You have not experienced the innate thrill of hearing that mechanized, throaty bleep from the machine that has become an extension of your arm--your very being--and then digging into the unforgiving terra firma itself to wrest a 1918 penny from the clods.
Which is exactly what I did within five minutes of arriving at our first excavational location, a corner expanse at 14th Street and Roosevelt where somebody's home once stood. Buckner came over to verify my claim.
"That's a find, bud," he acknowledged in the solemn tones of the seasoned hunter. As he walked away, Buckner--the old pro--tossed a remark over his shoulder:
"Hey--when you're digging in that dirt with your hands, watch out for syringes."
It brought me back down to earth.
Such are the barbed perils that await those who delve into no-holds-barred metal detecting in the bare patches of downtown Phoenix, where dying palms and financially challenged citizens mingle with the buried change of those who are now ghosts, at best.
Still, after a taste of action like that, I understood what it was all about. I found it easy to ignore the puzzled stares of Hispanic women walking past, juggling infants and plastic sacks of groceries. I paid no attention to the red-faced bums and withered junkies who cut across the sweep of my Fisher, shaking their heads in befuddlement.
From a house blaring rap music across the street, a young guy with a shaved head emerged. Paranoid suburban white man that I am, I instantly developed a scenario in my mind where he was somebody bad who was figuring that we were undercover drug-squad cops posing as metal-detecting penny searchers on a stakeout, and we would soon be eating hot lead. He stared at us for a while, then went back inside.
Time passed. I kept hearing Buckner's formidable XLT making sounds a lot sexier than my Fisher M-55. His was like Pac-Man after eating all the blue ghosts, or a manic, Middle Eastern bagpipe. I'd look over at him, and I was always sure the ultrasensitive heel of his machine was over a Spanish dubloon. I couldn't believe he wasn't doing some kind of spastic, wiggly-boned victory dance along with the orgasmic rhythm of that $1,000 detection wand.
But no. He was cool. He was calm. He was Minnesota Fats after pocketing five balls on a break. He was The Man With No Name sauntering to the saloon after emptying both barrels in 12 guys he didn't like. He was Sean Buckner, scooping out the wheat pennies, scoffing at the pull tabs and already sensing the next score, two feet away and four fingers deep into the dirt.
Meanwhile, for me, the dew was rapidly dripping off the lily, as far as my 79-year-old corroded Lincoln was concerned. I spent five minutes and ounces of adrenaline exhuming a car stereo speaker. I dug out a Colt .45 screw top. I found some nails, bent in an interesting way, I guess. A .22 bullet, unused. If shards of broken glass were valuable, I could have been a millionaire; they came up like barnacles, bound in the dirt with everything.
I was starting to realize that maybe I didn't have the Zenlike patience it took to really understand this "hobby."
I suggested we leave for more monied pastures.
We found a house a few blocks away that was boarded up; Buckner said it looked good. He noticed that there were no telltale signs of upturned earth, a sure indication that the spot had already been hit. The detector people are out there.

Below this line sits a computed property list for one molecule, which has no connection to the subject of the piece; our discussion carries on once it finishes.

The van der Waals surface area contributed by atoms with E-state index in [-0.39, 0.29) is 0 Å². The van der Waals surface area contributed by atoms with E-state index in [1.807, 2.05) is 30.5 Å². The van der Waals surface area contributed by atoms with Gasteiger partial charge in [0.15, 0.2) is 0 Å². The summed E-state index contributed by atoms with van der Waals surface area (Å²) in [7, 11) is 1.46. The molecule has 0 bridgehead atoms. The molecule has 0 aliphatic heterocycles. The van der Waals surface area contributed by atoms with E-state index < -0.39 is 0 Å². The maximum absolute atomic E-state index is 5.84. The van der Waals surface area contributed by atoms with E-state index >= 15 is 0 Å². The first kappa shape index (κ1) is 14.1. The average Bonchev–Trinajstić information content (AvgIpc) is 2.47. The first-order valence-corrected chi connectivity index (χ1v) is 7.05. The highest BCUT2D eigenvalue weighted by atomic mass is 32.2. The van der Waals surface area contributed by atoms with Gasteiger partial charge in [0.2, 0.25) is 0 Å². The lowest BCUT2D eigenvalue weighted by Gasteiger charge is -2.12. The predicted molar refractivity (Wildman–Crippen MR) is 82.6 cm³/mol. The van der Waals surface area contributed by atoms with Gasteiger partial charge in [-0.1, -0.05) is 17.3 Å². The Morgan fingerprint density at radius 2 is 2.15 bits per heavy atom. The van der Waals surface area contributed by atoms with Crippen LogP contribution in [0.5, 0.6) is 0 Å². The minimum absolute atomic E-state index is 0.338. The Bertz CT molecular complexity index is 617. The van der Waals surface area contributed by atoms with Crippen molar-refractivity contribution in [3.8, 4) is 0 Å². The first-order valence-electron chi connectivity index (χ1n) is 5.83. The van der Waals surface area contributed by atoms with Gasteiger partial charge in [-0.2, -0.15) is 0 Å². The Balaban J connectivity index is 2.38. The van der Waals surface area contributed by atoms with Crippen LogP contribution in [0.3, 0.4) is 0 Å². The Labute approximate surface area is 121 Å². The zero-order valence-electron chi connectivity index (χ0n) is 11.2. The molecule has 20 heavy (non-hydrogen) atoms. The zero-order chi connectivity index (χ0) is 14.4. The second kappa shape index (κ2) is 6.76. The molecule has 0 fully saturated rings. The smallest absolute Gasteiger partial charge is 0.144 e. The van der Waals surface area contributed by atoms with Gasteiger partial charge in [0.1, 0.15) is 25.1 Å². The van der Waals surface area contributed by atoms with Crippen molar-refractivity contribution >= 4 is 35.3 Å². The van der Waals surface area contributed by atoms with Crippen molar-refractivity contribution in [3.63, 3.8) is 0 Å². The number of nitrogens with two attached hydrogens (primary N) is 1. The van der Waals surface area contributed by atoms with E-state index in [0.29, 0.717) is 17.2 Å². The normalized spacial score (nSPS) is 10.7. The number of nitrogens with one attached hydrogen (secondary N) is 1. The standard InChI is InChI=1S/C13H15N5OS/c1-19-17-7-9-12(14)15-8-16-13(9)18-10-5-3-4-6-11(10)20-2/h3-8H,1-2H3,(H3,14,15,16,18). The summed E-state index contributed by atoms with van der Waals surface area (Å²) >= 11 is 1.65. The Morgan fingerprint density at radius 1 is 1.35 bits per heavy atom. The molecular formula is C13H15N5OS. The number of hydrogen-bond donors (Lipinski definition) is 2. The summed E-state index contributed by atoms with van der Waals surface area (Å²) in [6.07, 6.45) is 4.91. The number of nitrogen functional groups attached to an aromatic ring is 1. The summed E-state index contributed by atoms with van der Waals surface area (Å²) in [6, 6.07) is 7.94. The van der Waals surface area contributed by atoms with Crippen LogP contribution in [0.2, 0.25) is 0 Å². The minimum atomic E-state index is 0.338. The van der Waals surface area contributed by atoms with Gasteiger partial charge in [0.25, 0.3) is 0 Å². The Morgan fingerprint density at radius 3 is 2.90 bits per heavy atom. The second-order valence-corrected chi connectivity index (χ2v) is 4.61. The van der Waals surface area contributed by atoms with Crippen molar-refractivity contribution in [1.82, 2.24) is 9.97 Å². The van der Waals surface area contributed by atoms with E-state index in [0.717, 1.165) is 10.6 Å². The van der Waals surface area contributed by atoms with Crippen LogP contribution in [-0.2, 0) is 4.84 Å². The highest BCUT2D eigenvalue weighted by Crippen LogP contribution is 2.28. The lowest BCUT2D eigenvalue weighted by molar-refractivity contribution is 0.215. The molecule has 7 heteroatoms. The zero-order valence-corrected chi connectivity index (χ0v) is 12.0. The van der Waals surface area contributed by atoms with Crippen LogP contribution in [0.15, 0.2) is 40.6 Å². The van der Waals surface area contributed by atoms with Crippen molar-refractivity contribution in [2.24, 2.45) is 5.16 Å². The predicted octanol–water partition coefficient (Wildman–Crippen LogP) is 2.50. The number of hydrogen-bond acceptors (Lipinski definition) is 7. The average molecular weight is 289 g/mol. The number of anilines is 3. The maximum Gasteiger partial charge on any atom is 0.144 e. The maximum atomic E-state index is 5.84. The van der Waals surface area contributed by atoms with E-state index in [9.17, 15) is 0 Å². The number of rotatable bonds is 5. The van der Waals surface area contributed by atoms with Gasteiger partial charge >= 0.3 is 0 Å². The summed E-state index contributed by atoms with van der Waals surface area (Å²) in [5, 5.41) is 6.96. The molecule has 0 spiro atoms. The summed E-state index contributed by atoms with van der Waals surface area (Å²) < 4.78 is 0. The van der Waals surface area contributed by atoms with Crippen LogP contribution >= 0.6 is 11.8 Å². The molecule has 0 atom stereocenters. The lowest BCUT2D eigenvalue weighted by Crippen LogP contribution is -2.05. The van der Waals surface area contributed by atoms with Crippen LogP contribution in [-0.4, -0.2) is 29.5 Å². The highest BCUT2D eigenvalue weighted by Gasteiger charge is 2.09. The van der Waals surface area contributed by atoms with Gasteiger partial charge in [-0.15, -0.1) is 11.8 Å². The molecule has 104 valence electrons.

It's a strange feeling, I found, a mixture of voyeuristic embarrassment and dangling-carrot fascination, going over a disused front yard, trying to find something metal that somebody dropped on his way to work in 1956.
My machine let out a deep bleat. It sounded good. I dug. Buckner came over to supervise. About a foot from the weathered side door of the house, I pried up a car-window handle.
"Oh, yeah--'72 Nova," he said, shrugging. "I used to have one."
In the backyard, I waved my machine over some dog feces, white with age, and a half-eaten burrito that glistened with what looked like a fine sheen of sweat. The Fisher sounded nothing underneath. Then, a few feet away, Buckner's XLT squealed like a stuck computerized pig.
And the man dug out a 1948 silver dime.
This may fall under the heading of "I guess you had to be there," but it was quite a moment.
"I didn't realize we were under a clothesline," he said. I could almost see the light bulb blink on over his head. Sure enough, we were in between two T-poles of silver-painted iron once joined by the thin white rope of a clothesline.
"You can find tons of stuff here."
Well, you don't have to be Perry Mason to figure that change drops out of pants hung upside down, but it's one of those things that you probably don't think about too much.
Unless you're metal detecting. And the coins were certainly there, all lined up in the ground where the garments had been hung to dry. A '78 penny, a '75 penny; apparently, whoever lived in this sad house prior to the last 20 years did not have the luxury of disregarding pennies enough to leave them in his pants when he did the wash.
So. Beneath the ground, things dwell.
Some dime a man with a stained rayon shirt lost one day. Maybe a quarter that hit the dirt with this girl Sharon's uncle's keys when he fumbled them out after getting fired and venting with Tony over beers at the Blue Fox Lounge that got ripped down 18 years ago. Or the silver dollar that spent 14 minutes deep in the purse of the woman who worked the counter at Goldwater's in the early 1890s and died of a heart attack on her walk home from work, spilling the contents of her purse willy-nilly onto the unpaved sidewalk. Or those four million pull tabs and bottle caps from every stupid beverage available since Tab.
They are all down there waiting quietly for some patience, and a trowel, and a Spectrum XLT. And Sean Buckner.